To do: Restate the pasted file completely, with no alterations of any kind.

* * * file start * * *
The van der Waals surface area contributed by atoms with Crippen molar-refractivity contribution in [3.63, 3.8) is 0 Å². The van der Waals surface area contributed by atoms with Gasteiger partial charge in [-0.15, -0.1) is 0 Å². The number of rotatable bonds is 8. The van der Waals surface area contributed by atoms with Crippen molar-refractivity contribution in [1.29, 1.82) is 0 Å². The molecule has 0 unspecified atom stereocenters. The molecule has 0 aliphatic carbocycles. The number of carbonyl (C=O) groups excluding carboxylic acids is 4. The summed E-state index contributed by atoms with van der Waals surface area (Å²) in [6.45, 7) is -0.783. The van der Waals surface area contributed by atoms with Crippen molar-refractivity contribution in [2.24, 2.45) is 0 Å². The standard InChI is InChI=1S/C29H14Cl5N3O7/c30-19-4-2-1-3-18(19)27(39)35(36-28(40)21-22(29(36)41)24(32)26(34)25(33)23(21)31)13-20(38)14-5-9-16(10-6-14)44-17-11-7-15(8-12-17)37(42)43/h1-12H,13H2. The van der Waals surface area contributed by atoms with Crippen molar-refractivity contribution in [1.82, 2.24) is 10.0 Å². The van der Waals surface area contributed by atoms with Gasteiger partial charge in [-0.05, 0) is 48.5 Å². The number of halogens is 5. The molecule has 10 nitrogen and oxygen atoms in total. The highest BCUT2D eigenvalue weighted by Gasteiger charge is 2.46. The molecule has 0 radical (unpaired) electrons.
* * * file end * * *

The van der Waals surface area contributed by atoms with Crippen molar-refractivity contribution in [3.63, 3.8) is 0 Å². The van der Waals surface area contributed by atoms with Gasteiger partial charge in [-0.15, -0.1) is 0 Å². The number of rotatable bonds is 8. The van der Waals surface area contributed by atoms with Crippen molar-refractivity contribution in [1.29, 1.82) is 0 Å². The molecule has 0 unspecified atom stereocenters. The molecule has 0 aliphatic carbocycles. The number of carbonyl (C=O) groups excluding carboxylic acids is 4. The summed E-state index contributed by atoms with van der Waals surface area (Å²) in [6.45, 7) is -0.783. The van der Waals surface area contributed by atoms with Crippen molar-refractivity contribution in [2.24, 2.45) is 0 Å². The standard InChI is InChI=1S/C29H14Cl5N3O7/c30-19-4-2-1-3-18(19)27(39)35(36-28(40)21-22(29(36)41)24(32)26(34)25(33)23(21)31)13-20(38)14-5-9-16(10-6-14)44-17-11-7-15(8-12-17)37(42)43/h1-12H,13H2. The van der Waals surface area contributed by atoms with Crippen molar-refractivity contribution in [1.82, 2.24) is 10.0 Å². The van der Waals surface area contributed by atoms with Gasteiger partial charge in [-0.05, 0) is 48.5 Å². The number of halogens is 5. The molecule has 10 nitrogen and oxygen atoms in total. The highest BCUT2D eigenvalue weighted by Gasteiger charge is 2.46. The molecule has 0 radical (unpaired) electrons.